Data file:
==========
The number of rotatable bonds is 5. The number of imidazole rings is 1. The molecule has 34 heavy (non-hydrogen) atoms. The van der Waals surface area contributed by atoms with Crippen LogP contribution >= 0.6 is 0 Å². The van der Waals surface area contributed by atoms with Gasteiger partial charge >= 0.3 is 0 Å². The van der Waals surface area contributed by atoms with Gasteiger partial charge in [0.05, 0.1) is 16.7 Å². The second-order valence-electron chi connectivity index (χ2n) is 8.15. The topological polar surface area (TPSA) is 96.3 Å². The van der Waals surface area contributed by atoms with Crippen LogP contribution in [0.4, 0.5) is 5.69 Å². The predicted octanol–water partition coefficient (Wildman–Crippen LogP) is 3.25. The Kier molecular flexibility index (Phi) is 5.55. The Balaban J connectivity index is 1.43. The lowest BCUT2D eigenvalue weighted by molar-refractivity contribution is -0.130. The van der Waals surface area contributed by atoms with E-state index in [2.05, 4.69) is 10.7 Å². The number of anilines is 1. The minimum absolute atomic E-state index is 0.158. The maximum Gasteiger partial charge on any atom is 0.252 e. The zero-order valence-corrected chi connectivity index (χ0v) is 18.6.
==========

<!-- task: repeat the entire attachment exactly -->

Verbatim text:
The number of rotatable bonds is 5. The number of imidazole rings is 1. The molecule has 34 heavy (non-hydrogen) atoms. The van der Waals surface area contributed by atoms with Crippen LogP contribution >= 0.6 is 0 Å². The van der Waals surface area contributed by atoms with Gasteiger partial charge >= 0.3 is 0 Å². The van der Waals surface area contributed by atoms with Gasteiger partial charge in [0.05, 0.1) is 16.7 Å². The second-order valence-electron chi connectivity index (χ2n) is 8.15. The topological polar surface area (TPSA) is 96.3 Å². The van der Waals surface area contributed by atoms with Crippen LogP contribution in [0.4, 0.5) is 5.69 Å². The predicted octanol–water partition coefficient (Wildman–Crippen LogP) is 3.25. The Kier molecular flexibility index (Phi) is 5.55. The Balaban J connectivity index is 1.43. The lowest BCUT2D eigenvalue weighted by molar-refractivity contribution is -0.130. The van der Waals surface area contributed by atoms with E-state index in [2.05, 4.69) is 10.7 Å². The number of anilines is 1. The minimum absolute atomic E-state index is 0.158. The maximum Gasteiger partial charge on any atom is 0.252 e. The zero-order valence-corrected chi connectivity index (χ0v) is 18.6.